Paper No. 6
Presentation Time: 9:15 AM


SIMMONS, Ardyth M., EP, Los Alamos National Laboratory, Emeritus, P.O. Box 1663, MS-M992, Los Alamos, NM 87501 and NEYMARK, Leonid A., US Geological Survey, Denver Federal Center, Mailbox 25046, MS 963, Denver, CO 80225,

Characteristics of host rocks, secondary minerals, and fluids would affect the transport of radionuclides from a previously proposed high-level nuclear waste repository in a ~700 m thick vadose zone at Yucca Mountain, Nevada. Secondary minerals in the Yucca Mountain tuffs that are important for retarding radionuclides include clinoptilolite, mordenite, clays, and Fe-Mn oxides/hydroxides. Groundwater compositions are controlled by silica and calcite precipitation, and dissolution and ion-exchange reactions. Radionuclide concentrations along flow paths from repository depths could be limited by (1) low waste-form dissolution rates, (2) low radionuclide solubility in groundwater, and (3) radionuclide sorption onto geologic media.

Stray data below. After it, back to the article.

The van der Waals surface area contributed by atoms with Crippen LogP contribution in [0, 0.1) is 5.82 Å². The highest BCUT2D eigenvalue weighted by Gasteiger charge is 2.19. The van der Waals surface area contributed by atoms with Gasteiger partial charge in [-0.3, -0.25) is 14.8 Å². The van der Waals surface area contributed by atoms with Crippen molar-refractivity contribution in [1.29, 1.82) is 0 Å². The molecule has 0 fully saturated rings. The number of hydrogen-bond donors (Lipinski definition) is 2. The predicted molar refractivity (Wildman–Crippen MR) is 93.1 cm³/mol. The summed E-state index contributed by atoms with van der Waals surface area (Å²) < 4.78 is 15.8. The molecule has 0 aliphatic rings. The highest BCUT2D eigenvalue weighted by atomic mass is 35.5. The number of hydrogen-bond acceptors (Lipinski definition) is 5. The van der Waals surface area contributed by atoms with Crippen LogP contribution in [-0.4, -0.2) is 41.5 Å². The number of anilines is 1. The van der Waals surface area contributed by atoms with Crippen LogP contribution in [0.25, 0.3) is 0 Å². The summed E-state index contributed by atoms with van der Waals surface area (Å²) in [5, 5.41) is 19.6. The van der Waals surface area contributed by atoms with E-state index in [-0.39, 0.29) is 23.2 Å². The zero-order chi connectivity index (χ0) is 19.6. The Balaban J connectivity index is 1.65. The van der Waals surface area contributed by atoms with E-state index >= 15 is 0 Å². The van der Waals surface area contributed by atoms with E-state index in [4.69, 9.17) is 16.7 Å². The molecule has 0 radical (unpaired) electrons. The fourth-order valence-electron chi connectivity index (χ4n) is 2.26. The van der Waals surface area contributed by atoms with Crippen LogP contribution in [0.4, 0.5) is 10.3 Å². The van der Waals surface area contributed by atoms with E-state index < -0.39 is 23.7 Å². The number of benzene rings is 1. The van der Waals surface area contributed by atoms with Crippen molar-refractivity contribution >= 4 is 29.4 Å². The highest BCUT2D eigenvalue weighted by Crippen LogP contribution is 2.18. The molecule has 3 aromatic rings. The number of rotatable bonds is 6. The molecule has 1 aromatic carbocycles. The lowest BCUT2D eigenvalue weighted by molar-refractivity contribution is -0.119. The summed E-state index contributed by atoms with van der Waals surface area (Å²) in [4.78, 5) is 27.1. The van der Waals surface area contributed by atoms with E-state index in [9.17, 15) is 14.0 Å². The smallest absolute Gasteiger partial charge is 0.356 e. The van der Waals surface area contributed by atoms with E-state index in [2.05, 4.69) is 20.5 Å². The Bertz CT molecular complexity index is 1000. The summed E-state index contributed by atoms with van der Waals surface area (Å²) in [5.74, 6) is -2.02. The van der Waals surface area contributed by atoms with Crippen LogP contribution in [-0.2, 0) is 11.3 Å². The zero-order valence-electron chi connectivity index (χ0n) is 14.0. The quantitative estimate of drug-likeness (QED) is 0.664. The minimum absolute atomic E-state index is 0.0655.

Laboratory and field-scale experiments have shown that fractures provide advective transport pathways for radionuclides in the unsaturated zone. Sorption onto secondary fracture coatings and matrix diffusion, however, may contribute to radionuclide retardation whereas sorption onto mobile colloids may enhance radionuclide transport. Retardation in saturated alluvium would rely on the availability of clays and Fe-Mn-oxides/hydroxides for sorption.

Experiments concentrated on the geochemical mobility of americium, plutonium and neptunium, because these would be the chief sources of radioactivity in spent nuclear fuel at a time when the waste packages might have failed. Other radionuclides were included in some experiments. Solubilities and sorption coefficients were determined experimentally with representative Yucca Mountain waters, rocks, pure minerals, and organic materials. Sorption onto organic materials was not significant for the Yucca Mountain geochemical environment. Batch experiments gave slightly lower retardation factors than those derived from column-breakthrough experiments. This finding indicates that using batch-sorption coefficients to predict radionuclide transport yields conservative results in a performance assessment.